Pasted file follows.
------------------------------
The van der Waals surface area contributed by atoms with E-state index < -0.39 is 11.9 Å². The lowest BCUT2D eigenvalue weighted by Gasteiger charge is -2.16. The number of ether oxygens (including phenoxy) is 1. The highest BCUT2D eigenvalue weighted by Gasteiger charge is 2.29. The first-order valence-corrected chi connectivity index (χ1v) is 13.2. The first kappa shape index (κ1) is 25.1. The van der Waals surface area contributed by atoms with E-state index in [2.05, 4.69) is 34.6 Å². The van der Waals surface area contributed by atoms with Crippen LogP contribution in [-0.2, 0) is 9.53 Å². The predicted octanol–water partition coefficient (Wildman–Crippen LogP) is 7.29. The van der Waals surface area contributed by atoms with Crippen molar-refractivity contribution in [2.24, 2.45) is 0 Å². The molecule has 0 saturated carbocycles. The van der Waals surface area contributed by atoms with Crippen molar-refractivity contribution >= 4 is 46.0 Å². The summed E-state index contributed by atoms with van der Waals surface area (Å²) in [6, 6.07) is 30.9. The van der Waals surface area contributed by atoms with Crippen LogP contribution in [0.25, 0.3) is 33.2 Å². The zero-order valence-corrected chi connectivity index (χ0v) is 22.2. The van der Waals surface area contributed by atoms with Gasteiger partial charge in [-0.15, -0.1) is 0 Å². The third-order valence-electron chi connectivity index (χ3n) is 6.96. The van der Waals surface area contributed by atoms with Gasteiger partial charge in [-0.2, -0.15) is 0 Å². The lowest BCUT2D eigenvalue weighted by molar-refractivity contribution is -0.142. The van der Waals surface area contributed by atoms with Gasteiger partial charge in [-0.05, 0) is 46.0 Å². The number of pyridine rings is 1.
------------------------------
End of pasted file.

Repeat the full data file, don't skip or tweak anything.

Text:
The van der Waals surface area contributed by atoms with E-state index < -0.39 is 11.9 Å². The lowest BCUT2D eigenvalue weighted by Gasteiger charge is -2.16. The number of ether oxygens (including phenoxy) is 1. The highest BCUT2D eigenvalue weighted by Gasteiger charge is 2.29. The first-order valence-corrected chi connectivity index (χ1v) is 13.2. The first kappa shape index (κ1) is 25.1. The van der Waals surface area contributed by atoms with E-state index in [2.05, 4.69) is 34.6 Å². The van der Waals surface area contributed by atoms with Crippen LogP contribution in [-0.2, 0) is 9.53 Å². The predicted octanol–water partition coefficient (Wildman–Crippen LogP) is 7.29. The van der Waals surface area contributed by atoms with Crippen molar-refractivity contribution in [2.24, 2.45) is 0 Å². The molecule has 0 saturated carbocycles. The van der Waals surface area contributed by atoms with Crippen molar-refractivity contribution >= 4 is 46.0 Å². The summed E-state index contributed by atoms with van der Waals surface area (Å²) in [6, 6.07) is 30.9. The van der Waals surface area contributed by atoms with Crippen LogP contribution in [0.25, 0.3) is 33.2 Å². The zero-order valence-corrected chi connectivity index (χ0v) is 22.2. The van der Waals surface area contributed by atoms with Gasteiger partial charge in [-0.15, -0.1) is 0 Å². The third-order valence-electron chi connectivity index (χ3n) is 6.96. The van der Waals surface area contributed by atoms with Gasteiger partial charge in [-0.2, -0.15) is 0 Å². The lowest BCUT2D eigenvalue weighted by molar-refractivity contribution is -0.142. The van der Waals surface area contributed by atoms with Gasteiger partial charge in [-0.05, 0) is 46.0 Å². The number of pyridine rings is 1.